McCann, a senior political science and computer science and information technology major from Kearney, is pleased the project is done, and proud of his accomplishment – a lot for an intern.
“I hope I set the bar high in that it’s a solid product that will be used. The primary goals were to save time and be more accurate,” he said. “If it doesn’t meet that goal it’s a failure; you want a good product and you want it to be used. It needs to be beneficial and doesn’t overly complicate things.”
McCann said he added a computer science and information technology major late in his college career – as a senior – after he spent eight months as an intern in Washington, D.C. There he worked on some computer projects while interning for Sen. Mike Johanns.
After reading Steve Jobs’ biography he became intrigued with the idea of using his creativity to solve computer problems, and he withdrew his pending application for graduation and added another major. He said he has gained confidence and valuable skills on the app-development project, which also combined his interest in health and physical activity. He enjoys rock climbing and works part-time for Campus Rec in the new Wellness Center, where Heelan’s lab is located.
“In terms of having this program to expose students to work, it’s hard to replicate the level of depth students could have in this project versus a semester-long class,” McCann said. “You’re using the fundamentals of programming, following the techniques you learned, and applying them.” He said he put 400-500 hours into the app.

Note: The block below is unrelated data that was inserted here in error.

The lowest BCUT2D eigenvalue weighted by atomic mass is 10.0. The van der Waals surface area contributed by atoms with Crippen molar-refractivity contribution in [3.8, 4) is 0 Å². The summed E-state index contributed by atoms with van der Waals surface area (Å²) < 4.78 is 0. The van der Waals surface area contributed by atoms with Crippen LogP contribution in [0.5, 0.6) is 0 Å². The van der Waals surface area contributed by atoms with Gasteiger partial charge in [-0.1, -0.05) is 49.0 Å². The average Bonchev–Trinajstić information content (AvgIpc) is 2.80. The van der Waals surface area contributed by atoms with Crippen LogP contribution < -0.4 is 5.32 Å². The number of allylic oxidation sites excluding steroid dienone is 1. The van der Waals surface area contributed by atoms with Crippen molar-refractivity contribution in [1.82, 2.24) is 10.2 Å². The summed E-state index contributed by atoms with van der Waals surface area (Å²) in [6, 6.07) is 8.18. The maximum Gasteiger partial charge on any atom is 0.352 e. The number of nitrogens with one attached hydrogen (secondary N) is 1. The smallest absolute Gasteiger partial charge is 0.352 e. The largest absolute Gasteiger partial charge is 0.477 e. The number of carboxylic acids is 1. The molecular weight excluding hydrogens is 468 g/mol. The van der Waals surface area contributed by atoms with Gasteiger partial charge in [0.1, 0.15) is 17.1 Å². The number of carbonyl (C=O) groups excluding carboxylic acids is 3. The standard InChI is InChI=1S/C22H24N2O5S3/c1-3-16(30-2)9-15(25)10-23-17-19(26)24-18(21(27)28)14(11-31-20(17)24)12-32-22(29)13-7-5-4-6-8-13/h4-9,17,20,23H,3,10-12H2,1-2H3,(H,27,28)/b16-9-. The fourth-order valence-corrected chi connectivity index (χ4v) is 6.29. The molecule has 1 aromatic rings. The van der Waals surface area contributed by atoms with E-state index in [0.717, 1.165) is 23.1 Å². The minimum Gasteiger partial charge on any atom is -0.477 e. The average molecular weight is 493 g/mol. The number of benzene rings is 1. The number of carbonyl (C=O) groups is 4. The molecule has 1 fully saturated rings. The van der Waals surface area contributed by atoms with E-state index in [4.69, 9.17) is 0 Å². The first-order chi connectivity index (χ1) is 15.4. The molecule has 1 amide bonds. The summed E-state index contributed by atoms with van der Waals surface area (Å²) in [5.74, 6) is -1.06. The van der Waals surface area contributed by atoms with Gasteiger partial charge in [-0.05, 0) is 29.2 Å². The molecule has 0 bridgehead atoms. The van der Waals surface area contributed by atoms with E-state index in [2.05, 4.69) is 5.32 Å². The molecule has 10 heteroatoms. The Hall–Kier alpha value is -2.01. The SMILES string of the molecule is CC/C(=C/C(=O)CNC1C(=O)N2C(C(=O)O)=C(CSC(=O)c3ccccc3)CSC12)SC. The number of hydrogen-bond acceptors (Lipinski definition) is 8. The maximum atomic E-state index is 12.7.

“There’s that amazing feeling when you get it to work right, there’s a nice sense of accomplishment there, especially with this internship coming to a close. It’s been really awesome seeing it used for its application. It’s a really good feeling. Now I feel much more comfortable and confident in my abilities to solve problems and get things done on time.”
HOLLMAN INTERN PROGRAM
Travis Hollman, co-founder and president of Hollman Media, was hoping for such an outcome when he dreamed up the Hollman Intern Program in 2014. That spring his company was awarded the Walter Scott Entrepreneurial Business Award, with a $10,000 prize.
Hollman decided to contribute the award toward an internship collaboration that would benefit a student, the university, and his business – bringing him more UNK grads ready to work for him and gaining some ideas from students and UNK faculty. Chancellor Doug Kristensen matched Hollman’s donation to make the paid-intern program last at least two years. Ideas for new projects, new faculty and student interns for 2016 will be solicited soon.
“We really couldn’t have picked a better scenario for the first round of the program,” Hollman said. “The program is a bit innovative in its approach of matching faculty ideas, student talent, and industry mentors to build a new piece of technology for the university. That’s a lot of things to throw together in one pot, but it worked out great.
“We experienced few problems and all the parties who were involved really worked well with each other. I’m excited to see what the future holds for Jacob and for our program. What a great success story.”
McCann said he is now on track to graduate in December and plans to keep working locally with Hollman Media while saving money to relocate where he can enjoy rock climbing more often – say, Denver.